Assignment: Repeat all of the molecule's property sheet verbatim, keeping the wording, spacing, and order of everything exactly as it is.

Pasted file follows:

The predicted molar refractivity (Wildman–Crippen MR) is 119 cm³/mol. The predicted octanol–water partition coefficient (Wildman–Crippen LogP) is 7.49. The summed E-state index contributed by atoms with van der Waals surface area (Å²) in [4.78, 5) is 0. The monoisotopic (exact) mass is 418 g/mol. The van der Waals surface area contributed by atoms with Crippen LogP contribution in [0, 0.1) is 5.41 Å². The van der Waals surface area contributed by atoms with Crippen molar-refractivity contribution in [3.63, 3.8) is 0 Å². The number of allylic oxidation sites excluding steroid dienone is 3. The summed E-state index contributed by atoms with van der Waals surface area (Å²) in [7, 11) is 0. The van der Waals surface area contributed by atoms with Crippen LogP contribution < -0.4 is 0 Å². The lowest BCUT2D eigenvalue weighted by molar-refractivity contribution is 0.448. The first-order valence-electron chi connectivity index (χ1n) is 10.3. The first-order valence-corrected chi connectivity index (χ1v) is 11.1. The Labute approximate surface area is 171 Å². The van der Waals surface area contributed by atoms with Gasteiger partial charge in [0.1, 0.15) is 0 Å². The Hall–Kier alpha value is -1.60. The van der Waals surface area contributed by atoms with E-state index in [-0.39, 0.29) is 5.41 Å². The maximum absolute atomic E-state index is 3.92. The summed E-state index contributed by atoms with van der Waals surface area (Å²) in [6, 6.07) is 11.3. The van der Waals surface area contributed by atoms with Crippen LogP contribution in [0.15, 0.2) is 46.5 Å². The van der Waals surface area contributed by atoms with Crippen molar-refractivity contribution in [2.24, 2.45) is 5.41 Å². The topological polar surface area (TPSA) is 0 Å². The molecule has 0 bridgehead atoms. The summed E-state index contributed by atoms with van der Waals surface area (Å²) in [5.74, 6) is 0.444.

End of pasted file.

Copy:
The predicted molar refractivity (Wildman–Crippen MR) is 119 cm³/mol. The predicted octanol–water partition coefficient (Wildman–Crippen LogP) is 7.49. The summed E-state index contributed by atoms with van der Waals surface area (Å²) in [4.78, 5) is 0. The monoisotopic (exact) mass is 418 g/mol. The van der Waals surface area contributed by atoms with Crippen LogP contribution in [0, 0.1) is 5.41 Å². The van der Waals surface area contributed by atoms with Crippen molar-refractivity contribution in [3.63, 3.8) is 0 Å². The number of allylic oxidation sites excluding steroid dienone is 3. The summed E-state index contributed by atoms with van der Waals surface area (Å²) in [7, 11) is 0. The van der Waals surface area contributed by atoms with Crippen LogP contribution < -0.4 is 0 Å². The lowest BCUT2D eigenvalue weighted by molar-refractivity contribution is 0.448. The first-order valence-electron chi connectivity index (χ1n) is 10.3. The first-order valence-corrected chi connectivity index (χ1v) is 11.1. The Labute approximate surface area is 171 Å². The van der Waals surface area contributed by atoms with Gasteiger partial charge in [0.1, 0.15) is 0 Å². The Hall–Kier alpha value is -1.60. The van der Waals surface area contributed by atoms with E-state index in [-0.39, 0.29) is 5.41 Å². The maximum absolute atomic E-state index is 3.92. The summed E-state index contributed by atoms with van der Waals surface area (Å²) in [6, 6.07) is 11.3. The van der Waals surface area contributed by atoms with Crippen LogP contribution in [0.15, 0.2) is 46.5 Å². The van der Waals surface area contributed by atoms with Crippen molar-refractivity contribution in [2.24, 2.45) is 5.41 Å². The topological polar surface area (TPSA) is 0 Å². The molecule has 0 bridgehead atoms. The summed E-state index contributed by atoms with van der Waals surface area (Å²) in [5.74, 6) is 0.444.